Make your own free website on Tripod.com
 Sleep Apnea, Snoring, Narcolepsy,
Insomnia and Other Sleep Disorders.

THE SLEEP SITE

SLEEP APNEA:
ASSOCIATED CONDITIONS AND COMPLICATIONS-[2]

 

OTHER MEDICAL CONDITIONS ASSOCIATED WITH SLEEP APNEA

There are many. They include:

-CONDITIONS THAT COMPROMISE AIRWAY PATENCY AND ADEQUACY OF BREATHING: such as a deviated nasal septum, allergic rhinitis, adenotonsillar hypertrophy, disproportionate upper airway anatomy (ex: elongated soft palate, large tongue, mandibular deficiency/class II occlusion), masses of the upper airway, kyphoscoliosis, abdominal obesity, diaphragmatic/palatal/vocal cord paralysis, various neuromuscular disorders including different types of muscular dystrophy, myotonic dystrophy and post-polio syndrome, various syndromes of dwarfism, Down syndrome, Prader Willi syndrome, Shy Drager syndrome.

-VARIOUS ENDOCRINE DISORDERS: including hypothyroidism, acromegaly and Cushing's syndrome.

-CONDITIONS THAT DECREASE CARDIAC OUTPUT: such as atrial fibrillation, cardiomyopathies and congestive heart failure--at least in part due to the deleterious impact of delayed circulation time on the neural control of breathing. Also, patients with Cheyne Stokes breathing frequently experience collapse of the upper airway in sleep, during their crescendo increases in ventilatory effort. It has been established that the treatment responsiveness of chronic congestive heart failure is often dramatically improved by treatment of the patient's concurrent sleep apnea syndrome.

-PULMONARY DISEASE: often associated with sleep apnea as an aggravating factor, since the magnitude of sleep-related desaturations will be worsened by low baseline oxgen saturations in wakefulness. Chronic obstructive pulmonary disease has been associated with apneas in REM sleep. Oxygen administration will sometimes increase the duration of apneas occurring in that specific sleep stage.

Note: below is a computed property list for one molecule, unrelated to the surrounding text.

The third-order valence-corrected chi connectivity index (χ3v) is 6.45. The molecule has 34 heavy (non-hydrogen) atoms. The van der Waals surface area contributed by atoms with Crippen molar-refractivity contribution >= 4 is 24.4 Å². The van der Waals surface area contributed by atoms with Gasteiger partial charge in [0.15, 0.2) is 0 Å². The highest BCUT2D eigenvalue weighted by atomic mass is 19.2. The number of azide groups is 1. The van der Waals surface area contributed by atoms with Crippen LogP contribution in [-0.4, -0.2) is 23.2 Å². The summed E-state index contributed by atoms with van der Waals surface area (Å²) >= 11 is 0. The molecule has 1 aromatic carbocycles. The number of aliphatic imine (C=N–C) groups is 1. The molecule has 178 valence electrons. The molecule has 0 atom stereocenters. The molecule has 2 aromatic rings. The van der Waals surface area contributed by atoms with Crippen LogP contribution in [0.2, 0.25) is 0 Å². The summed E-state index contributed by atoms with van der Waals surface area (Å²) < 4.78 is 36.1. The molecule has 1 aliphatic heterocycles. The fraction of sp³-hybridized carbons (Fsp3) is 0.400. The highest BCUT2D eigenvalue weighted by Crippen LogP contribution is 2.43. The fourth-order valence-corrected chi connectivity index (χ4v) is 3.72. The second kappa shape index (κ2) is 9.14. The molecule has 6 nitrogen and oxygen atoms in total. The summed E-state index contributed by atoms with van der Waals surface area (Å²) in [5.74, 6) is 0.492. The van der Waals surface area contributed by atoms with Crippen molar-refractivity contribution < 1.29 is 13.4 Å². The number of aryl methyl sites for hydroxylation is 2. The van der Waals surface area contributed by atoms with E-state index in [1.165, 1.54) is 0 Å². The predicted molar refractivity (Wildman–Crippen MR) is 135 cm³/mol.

-IN MANY PATIENTS, THOUGH: A PHYSICAL EXAMINATION IN WAKEFULNESS WILL PROVE ENTIRELY NORMAL--OR AT MOST, REFLECTIVE OF THE CONSEQUENCES OF THE BREATHING FAILURE THAT STILL REMAINS HIDDEN IN THE NIGHT. Healthy in wakefulness; critically ill during sleep.


When severe, sleep apnea can kill patients.

To make matters worse, in the absence of potentially lethal cardiac dysrhythmias, it appears likely to do so slowly--at high cost, with progressive disability, with immense human suffering, and frequently, with concurrent risk to the health and safety of others as well.

Even in the busiest of practices, it is possible to detect sleep apnea and avert disaster in a large percentage of cases.


How can physicians ensure detection and effective care of sleep apnea?


 

 THE SLEEPSITE NAVIGATOR MENU
 

COLUMBUS COMMUNITY HEALTH
REGIONAL SLEEP DISORDERS CENTER
Accredited by the American Academy of Sleep Medicine.

Robert W. Clark, M.D., Medical Director
1430 South High Street
Columbus OH 43207

Tel: [614] 443-7800

Fax: [614] 443-6960

e-mail: flamenco@netexp.net

 © Copyright 2006 Robert W. Clark M.D. Inc.